The miners knew they couldn’t do anything to save themselves. Their only hope was if someone came to rescue them. And the same can be said of us. We can’t escape the darkness of this world, our lives, or our hearts, on our own. We need someone to rescue us.
“The people walking in darkness…have seen a great light.” “On those living in the land of the shadow of death…a light has dawned.” The Light in the darkness isn’t positivity, or a program. The Light is a person! The one who would come to carry out God’s perfect rescue plan.
As Isaiah rejoices, “To us a child is born, to us a son is given.” He sends a child? Doesn’t seem like much of a rescue mission! The plan to rescue the miners included high-powered drills and an escape capsule. God’s rescue plan is a helpless baby?
Yes. But this was no ordinary child. Look at the astounding titles Isaiah gives him. “The government will be on his shoulders.” He would be the Ruler of all nations. He would be called “Wonderful Counselor,” not a King who needed advice, but one who was his own perfect counselor, who knows all things! “Everlasting Father,” the author of life, who compassionately cares for and provides for his people, like a father. To a world fractured by war, conflict, and strife, God sends the “Prince of Peace,” to create perfect harmony, even between a God who hates sin, and sinners like us. As the angels sang to the shepherds, “Glory to God in the highest, and on earth peace to men.”
The Light that dawns in this dark world is a child, yes. But although it might not look like it, that babe in the manger is also “Mighty God.” God, taking on human flesh, leaves the perfect light of heaven to enter into our dark world of sin and death. That’s the way it had to be. Driving out darkness wasn’t about positive thinking, or God would have sent us a psychiatrist. Driving out darkness wasn’t about working hard for change, or God would have sent an activist to teach us. God knew we needed someone who could remove the world’s sin problem.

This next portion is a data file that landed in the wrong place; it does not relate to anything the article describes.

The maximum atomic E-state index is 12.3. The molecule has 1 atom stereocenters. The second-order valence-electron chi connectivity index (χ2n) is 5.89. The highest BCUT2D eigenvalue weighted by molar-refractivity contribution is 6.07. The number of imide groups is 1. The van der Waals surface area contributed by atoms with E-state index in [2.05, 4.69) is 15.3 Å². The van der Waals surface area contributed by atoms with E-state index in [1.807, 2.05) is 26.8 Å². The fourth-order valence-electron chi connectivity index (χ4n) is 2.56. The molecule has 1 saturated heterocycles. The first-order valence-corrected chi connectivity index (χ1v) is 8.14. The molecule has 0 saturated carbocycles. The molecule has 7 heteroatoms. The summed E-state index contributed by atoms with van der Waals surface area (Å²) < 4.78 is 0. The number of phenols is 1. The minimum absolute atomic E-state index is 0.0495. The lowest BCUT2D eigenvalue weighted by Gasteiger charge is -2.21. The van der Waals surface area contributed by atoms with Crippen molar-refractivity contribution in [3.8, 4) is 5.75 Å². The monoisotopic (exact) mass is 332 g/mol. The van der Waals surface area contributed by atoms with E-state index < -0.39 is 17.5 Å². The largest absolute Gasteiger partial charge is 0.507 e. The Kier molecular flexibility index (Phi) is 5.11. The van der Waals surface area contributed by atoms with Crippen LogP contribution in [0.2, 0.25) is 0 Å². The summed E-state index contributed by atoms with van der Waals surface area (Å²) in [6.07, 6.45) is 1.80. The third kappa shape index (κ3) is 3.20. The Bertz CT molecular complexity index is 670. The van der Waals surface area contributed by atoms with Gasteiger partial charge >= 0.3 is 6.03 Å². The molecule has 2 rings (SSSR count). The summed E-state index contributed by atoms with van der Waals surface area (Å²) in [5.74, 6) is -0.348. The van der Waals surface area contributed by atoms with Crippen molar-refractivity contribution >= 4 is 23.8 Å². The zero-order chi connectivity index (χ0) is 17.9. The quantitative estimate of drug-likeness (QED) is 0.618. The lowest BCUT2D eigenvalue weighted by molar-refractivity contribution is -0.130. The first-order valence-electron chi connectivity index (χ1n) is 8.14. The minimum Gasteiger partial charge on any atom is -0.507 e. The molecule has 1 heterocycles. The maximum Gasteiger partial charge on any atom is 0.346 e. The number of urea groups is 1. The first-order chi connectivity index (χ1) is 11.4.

So God sent his own Son, born of a woman, to be a true human being. That baby Jesus needed to be born with blood in his veins, so he could one day shed it on a cross as payment for sin. He needed to be born with a beating heart, so it could eventually stop beating as he died the death our sins deserve, and start beating again when he rose from the dead.
But this child also needed to be God, so that his life could count as the perfect substitute for the imperfect lives of the whole world; that his suffering in hell would mean no sinner would ever have to again. The only way to free the world from darkness would be to drive away sin and death forever. Only Jesus, Son of God and Son of Man could carry out such a rescue mission. And in love for you, he did just that!
The third way people respond to darkness, is to have faith in the Light of the world, Jesus Christ. The true God “who lives in unapproachable light” draws near to us in our darkness, to be Immanuel—God with Us– to be our Light; our Savior. By clinging to Christ by faith, the darkness is driven from our hearts, and we are saved. The single greatest Christmas gift ever received!
There are some gifts though that can only be received in humility. If you open up a gym membership tonight, and then look down at the Christmas cookie gut peeking out from beneath your sweater, you can put two and two together. Your loved one is trying to tell you something you need, even if you don’t like to admit it.
We receive the gift of the Christ-child with humility too. Even if we don’t always like admitting it, we can’t do anything to drive the darkness from our world or from our hearts. We need the Light! Thanks be to God, that he sent his only Son, born on this holy night to drive away the darkness, and let us see all things clearly. That Christ will make all things new. That you are God’s own child. That heaven is yours in Christ!
It was October 13, 2010. After 69 days trapped underground, all 33 of the Chilean miners emerged from the darkness into the light. All of them had been rescued. And the sunlight never meant more to them than it did that day.
It’s December 24th, 2018. Once again, we stand in the Light of the Christ-child, as sinners emerging from the darkness. You have been rescued by the Light! The Light is warm and inviting. The Light drives out fear. The Light means more to us, with every passing day. Silent night. Holy night. All is calm. All is… bright.